Is 168 a good LSAT score?

Is 168 a good LSAT score?

A good LSAT score for the T-14 is above a 168-169.

Is 153 a good LSAT score?

LSAT scores range from 120 to 180. A student scoring 120 is in the 0 percentile because the student scored better than 0% of test-takers….Law School Enrollment.

Risk Band LSAT
Score Percentile
Low Risk 153-155 55.6 – 63.9
Modest Risk 150-152 44.3 – 52.5
High Risk 147-149 33 – 40.3

Can you get into law school with a 153 LSAT?

Yes. There are a few law schools that will admit you with an LSAT score that low. As of academic year 2019–20, there were six accredited law schools in the country whose entering classes had median LSAT scores of either 145 or 146. An LSAT score of 146 places you at very high risk of bar exam failure.

What do law schools take the highest LSAT score?

For admissions and scholarship consideration, the University of Alabama School of Law considers the highest LSAT score when multiple scores are presented. An addendum is not necessary. William & Mary Law School will evaluate the LSAT portion of the application by using the highest reported score. Multiple LSAT scores are averaged.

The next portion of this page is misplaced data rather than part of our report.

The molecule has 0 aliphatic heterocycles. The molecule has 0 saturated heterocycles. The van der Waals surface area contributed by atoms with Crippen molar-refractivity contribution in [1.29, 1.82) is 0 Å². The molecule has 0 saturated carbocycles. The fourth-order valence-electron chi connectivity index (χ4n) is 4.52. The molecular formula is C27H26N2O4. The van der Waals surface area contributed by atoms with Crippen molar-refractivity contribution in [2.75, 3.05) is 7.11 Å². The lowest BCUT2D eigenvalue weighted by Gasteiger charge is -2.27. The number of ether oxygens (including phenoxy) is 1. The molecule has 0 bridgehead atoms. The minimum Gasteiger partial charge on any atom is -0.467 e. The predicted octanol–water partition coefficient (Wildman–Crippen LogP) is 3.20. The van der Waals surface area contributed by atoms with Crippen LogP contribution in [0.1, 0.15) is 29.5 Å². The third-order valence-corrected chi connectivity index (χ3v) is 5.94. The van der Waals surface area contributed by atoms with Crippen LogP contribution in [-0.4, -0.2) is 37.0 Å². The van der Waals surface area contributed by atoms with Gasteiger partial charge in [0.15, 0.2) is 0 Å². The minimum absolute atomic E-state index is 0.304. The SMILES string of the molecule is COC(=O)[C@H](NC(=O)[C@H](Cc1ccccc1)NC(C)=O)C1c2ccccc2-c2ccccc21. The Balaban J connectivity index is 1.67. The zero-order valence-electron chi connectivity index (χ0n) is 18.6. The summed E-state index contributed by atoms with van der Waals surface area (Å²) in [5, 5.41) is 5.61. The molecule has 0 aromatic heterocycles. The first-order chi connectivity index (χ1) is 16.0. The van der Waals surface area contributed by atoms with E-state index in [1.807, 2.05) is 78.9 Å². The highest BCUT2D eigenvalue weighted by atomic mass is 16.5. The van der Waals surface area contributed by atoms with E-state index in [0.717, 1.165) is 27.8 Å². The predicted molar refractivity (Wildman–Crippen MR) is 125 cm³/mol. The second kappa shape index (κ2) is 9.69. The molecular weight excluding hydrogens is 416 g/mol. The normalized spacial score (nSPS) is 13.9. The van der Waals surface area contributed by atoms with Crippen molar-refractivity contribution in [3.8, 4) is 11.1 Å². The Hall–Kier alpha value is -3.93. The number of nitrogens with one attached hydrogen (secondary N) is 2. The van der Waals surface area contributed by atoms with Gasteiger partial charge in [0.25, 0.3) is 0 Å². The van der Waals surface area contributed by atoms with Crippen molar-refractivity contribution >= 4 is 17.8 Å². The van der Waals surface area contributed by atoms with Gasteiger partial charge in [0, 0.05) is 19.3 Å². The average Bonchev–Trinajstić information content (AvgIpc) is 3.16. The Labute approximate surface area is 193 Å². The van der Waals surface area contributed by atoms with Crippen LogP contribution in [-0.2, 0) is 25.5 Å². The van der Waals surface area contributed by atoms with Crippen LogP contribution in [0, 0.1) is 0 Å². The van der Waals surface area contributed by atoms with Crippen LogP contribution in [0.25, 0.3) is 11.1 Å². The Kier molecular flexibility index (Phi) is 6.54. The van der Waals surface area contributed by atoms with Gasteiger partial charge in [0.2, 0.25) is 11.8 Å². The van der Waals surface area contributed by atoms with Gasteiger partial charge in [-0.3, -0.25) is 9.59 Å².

Do law schools really average out your LSAT scores?

Law schools do not average the scores for admission, but we always look at performance if you’ve taken the test more than once. Ideally, it would be best if every applicant could secure their ideal LSAT score on the first attempt, but that is often not the case. Law schools will report the highest LSAT score.

What considered a good LSAT score?

A good LSAT score is a score that would likely be acceptable by the majority of law schools. The average LSAT score is 150 and puts the student in the 50th percentile. Generally a score of about 160 is acceptable to most law schools.

What are the best law schools in the USA?

Yale University topped U.S. News’ list of the best law schools in the country. Almost 100 percent of Yale Law School graduates pass the bar in the local jurisdiction. This prestigious law program has graduated several presidents, Supreme Court justices and high-powered business executives.